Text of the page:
I’ve been away from my post at the University of Vancouver – where I am a professor of criminal psychology – for several months now, and I hate to admit it, but I’m missing the work! Here I am, sunning myself in the Caribbean, a few steps from a sugary-white beach, my hair tousled by the cooling sea-breeze that carries within it a hint of the turquoise sea’s saltiness. . .and I’m missing grading papers, arguing with students about the marks they’ve received, and avoiding my peers in the warren-like corridors where our offices are located.
Explain that, if you can. I’m a psychologist, for goodness sake, and I can’t even begin to understand it!
Maybe I’m missing it because I know I can’t return to that life for at least another nine months or so, and I don’t like being told what I can or cannot do. That said, I know I have to give myself time; I have to recover fully from the after-effects of a near-fatal run-in I had in Budapest late last year. (No, I can’t tell you about that now. . .that’s a whole different story.)
I’m not missing the work because I’m unhappy; I’m really enjoying spending all my time with Bud – I was a little worried that being with each other 24/7 might become a strain, but it’s all been wonderful. He’s popped back to our comfy little whitewashed bungalow to get some more sun-cream – I need an extra bit on my nose, because I don’t want to burn, but I also don’t want to leave the poolside yet. I’ve moved my lounger so I’m shaded by a palm tree; that will help too – and this drink with a little umbrella in it is keeping my insides cool. I gave in to these lovely Piña Coladas when we got here – I can only manage a couple each day, because even I think they’re a bit rich, but, oh my word, they’re yummy! And the fruit allows me to convince myself they’re good for me. You know what I mean.
To be honest, I can still hardly believe how lucky I am to be married to Bud. Did you know that we almost didn’t meet? Given my eidetic memory, it’s not surprising I can remember the first time I saw him, but if I tell you that my clearest impression of him after that first encounter was of his nose-hairs, you might be intrigued. I suppose you could say we met “online”, because he was on-camera at a crime scene, and I was in a cavernous room at my university, delivering a lecture on victim profiling to a group of law enforcement officers; Bud couldn’t see me, but I could see him. He even “kissed me” that day – weeks before we met in person, and a very long time before our lips met in real life. As I think back, I can see it’s a long story. Or maybe several shorter ones, it’s hard to know.
Once Bud understood my theories about victim profiling, he began to retain my services on the odd case or two – cases encountered by the Integrated Homicide Investigation Team he used to run in British Columbia’s Lower Mainland. And, then, of course, his poor wife – Jan – was tragically murdered, while I was away in the south of France trying to talk myself out of a murder charge. But there, I’m running ahead of myself…or am I running backwards?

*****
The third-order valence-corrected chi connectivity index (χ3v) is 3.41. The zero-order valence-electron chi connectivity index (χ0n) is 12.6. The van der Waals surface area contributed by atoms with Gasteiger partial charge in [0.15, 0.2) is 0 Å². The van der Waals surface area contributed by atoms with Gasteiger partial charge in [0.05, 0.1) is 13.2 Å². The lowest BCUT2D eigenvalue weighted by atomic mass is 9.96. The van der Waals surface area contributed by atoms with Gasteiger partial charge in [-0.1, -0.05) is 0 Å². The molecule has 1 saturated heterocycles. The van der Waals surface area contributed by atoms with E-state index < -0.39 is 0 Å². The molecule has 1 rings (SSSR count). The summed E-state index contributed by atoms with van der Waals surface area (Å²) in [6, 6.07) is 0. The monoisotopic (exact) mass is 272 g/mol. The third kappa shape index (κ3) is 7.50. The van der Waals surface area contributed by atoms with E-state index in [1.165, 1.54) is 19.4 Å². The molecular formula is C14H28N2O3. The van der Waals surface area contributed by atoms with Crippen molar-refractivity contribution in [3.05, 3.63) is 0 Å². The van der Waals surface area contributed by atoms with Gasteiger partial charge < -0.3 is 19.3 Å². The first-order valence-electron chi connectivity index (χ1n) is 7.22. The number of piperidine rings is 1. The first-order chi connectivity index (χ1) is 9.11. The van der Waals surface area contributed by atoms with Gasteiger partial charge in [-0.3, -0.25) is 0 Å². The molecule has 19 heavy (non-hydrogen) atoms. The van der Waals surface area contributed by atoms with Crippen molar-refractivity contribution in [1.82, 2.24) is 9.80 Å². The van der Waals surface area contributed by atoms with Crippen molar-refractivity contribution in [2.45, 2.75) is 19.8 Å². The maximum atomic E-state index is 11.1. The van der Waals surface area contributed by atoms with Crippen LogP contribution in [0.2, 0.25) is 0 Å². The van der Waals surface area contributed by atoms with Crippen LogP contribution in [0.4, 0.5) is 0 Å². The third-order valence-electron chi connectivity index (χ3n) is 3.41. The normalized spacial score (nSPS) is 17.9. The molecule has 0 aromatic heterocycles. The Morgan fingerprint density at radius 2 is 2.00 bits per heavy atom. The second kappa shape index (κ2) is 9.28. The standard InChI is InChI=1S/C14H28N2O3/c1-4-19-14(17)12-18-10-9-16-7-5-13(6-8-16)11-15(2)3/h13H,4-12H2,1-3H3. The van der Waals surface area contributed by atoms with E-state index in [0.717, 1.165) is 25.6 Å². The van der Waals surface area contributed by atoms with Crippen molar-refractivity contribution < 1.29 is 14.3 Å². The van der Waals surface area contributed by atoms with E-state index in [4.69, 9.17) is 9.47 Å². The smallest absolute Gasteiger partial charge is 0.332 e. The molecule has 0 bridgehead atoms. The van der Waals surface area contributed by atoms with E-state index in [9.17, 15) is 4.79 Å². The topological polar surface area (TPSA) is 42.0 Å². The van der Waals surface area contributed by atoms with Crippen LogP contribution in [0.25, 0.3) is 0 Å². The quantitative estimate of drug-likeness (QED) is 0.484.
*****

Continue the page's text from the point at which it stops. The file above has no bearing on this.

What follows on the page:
Whichever way around you view it, meeting Bud was the best thing that ever happened to me professionally, because I got the chance to use my theories on real cases. As for Bud becoming a widower? So dreadfully sad, and it’s such a shame our happiness had to have that loss for him at its foundation…but, as he’s said so many times since we got together, we didn’t choose it, but it’s how we had the chance to have this new beginning – for the both of us.
Yes, that was what meeting Bud was for me – even before his wife’s death – a new beginning.
You can read more about Cait’s adventures in Murder Keeps No Calendar, a compilation of short stories and novellas.
In Murder Keeps No Calendar author Cathy Ace finally tells how Cait Morgan met Bud Anderson, and how the women of the WISE Enquiries Agency set up in business together. Eight novellas and four short stories (each connected with one month of the year) also give her the chance to introduce two new recurring characters – Detective Inspector Evan Glover, of the Glamorgan Police Service in South Wales, and his wife Betty – as well as a host of other murderous “one shot wonders”, so to speak.
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About the author
Cathy Ace’s criminal psychologist, overindulgent-foodie sleuth, Cait Morgan, has stumbled upon Corpses with a Silver Tongue, Golden Nose, an Emerald Thumb, Platinum Hair, Sapphire Eyes, a Diamond Hand, a Garnet Face and Ruby Lips during her globetrotting. Ace’s WISE Enquiries Agency series features four softly-boiled PIs (one is Welsh, one Irish, one Scottish, one English) who solve quintessentially British cases from their stately home-based office in rural Wales. Ace won the 2015 Bony Blithe Award for Best Canadian Light Mystery, was shortlisted again in 2017 when she was also a finalist for the Arthur Ellis Award for Best Short Story. Visit Cathy at cathyace.com.
All comments are welcomed.